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US Questions Expansion of UN DRC Peacekeeping Mission

The U.N. Security Council has delayed action on a request by Secretary-General Kofi Annan for more peacekeepers for the Democratic Republic of Congo. The United States has expressed reservations about expanding the $1 billion-a-year mission.

The Security Council Friday extended the mandate of the Congo peacekeeping mission, known as MONUC, for one month. The extension is an admission that Council members cannot agree on how to respond to Secretary-General Annan's request to send more blue-helmeted U.N. troops to the region ahead of next year's elections.

In a report to the Council, Mr. Annan recommended adding 2,500 troops to the 16,000 strong force. He pointed to the need for increased security for the elections, which are due by next June. The vote will be the first in the DRC since 1965, when the country was known as Zaire.

Council diplomats say the main objection to the plan comes from the United States, which pays 27 percent of the U.N. peacekeeping budget, or more than $600 million this year.

Expansion of the DRC mission would require Congress to appropriate tens of millions of additional dollars to pay for the U.S. share. The peacekeeping operation, the largest in the U.N. system, already costs more than $1 billion a year.

A spokesman for the U.S. mission to the U.N., who spoke on the condition he not be identified, questioned whether adding 2,000 troops would significantly improve security in a country almost as large as Europe.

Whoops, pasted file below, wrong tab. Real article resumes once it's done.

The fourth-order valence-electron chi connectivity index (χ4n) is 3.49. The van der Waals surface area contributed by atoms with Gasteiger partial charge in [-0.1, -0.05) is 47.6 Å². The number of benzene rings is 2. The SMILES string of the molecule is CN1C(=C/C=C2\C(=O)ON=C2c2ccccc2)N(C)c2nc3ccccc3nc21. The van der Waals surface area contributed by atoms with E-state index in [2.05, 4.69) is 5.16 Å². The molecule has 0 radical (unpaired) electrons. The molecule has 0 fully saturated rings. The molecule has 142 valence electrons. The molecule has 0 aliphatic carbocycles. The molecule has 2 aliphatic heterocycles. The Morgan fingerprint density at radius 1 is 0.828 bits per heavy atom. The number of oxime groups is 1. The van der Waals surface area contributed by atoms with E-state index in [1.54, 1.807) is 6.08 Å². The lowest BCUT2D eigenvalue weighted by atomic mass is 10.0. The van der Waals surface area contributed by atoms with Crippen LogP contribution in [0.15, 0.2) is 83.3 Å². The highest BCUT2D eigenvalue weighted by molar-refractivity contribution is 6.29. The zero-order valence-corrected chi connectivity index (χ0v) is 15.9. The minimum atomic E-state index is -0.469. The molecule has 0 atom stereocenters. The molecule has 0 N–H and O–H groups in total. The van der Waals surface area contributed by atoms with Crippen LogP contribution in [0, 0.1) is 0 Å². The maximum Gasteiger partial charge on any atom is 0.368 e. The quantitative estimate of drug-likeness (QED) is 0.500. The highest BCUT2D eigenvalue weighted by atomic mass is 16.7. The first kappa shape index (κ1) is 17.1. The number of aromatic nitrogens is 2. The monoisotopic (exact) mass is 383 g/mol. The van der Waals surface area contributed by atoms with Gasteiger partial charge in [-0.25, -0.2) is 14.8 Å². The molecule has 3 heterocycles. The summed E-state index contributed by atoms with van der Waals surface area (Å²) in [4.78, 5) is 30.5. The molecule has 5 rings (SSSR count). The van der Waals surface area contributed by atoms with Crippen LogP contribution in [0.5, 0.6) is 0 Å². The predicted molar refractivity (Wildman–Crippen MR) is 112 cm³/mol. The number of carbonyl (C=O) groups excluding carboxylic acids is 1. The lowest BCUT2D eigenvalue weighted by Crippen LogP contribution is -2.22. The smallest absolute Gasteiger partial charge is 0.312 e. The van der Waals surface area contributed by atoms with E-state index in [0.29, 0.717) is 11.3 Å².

U.S. diplomats are suggesting a possible alternative to enlarging the MONUC force. Washington favors borrowing troops from other U.N. peacekeeping missions in the region until the elections are over.

But the DRC ambassador to the United Nations, Atoki Ileka, said he believes it is in the long-term interest of the United States and other donor countries to pay for extra peacekeepers. "If we can realize peace in the DRC, it's to the advantage of everybody, so it's better to put money now, to put a human capacity now, and to have a stabilized region, because if things unravel, maybe the cost will be much more greater," he said.

In early September, the Council approved the addition of more than 800 police officers to the MONUC force. The officers will train local police, as well as provide election security.

Friday, the 15-member Council announced plans to travel to Africa's Great Lakes region in early November. In addition to the DRC the week-long trip will take the ambassadors to Burundi, Rwanda, Uganda, and Tanzania.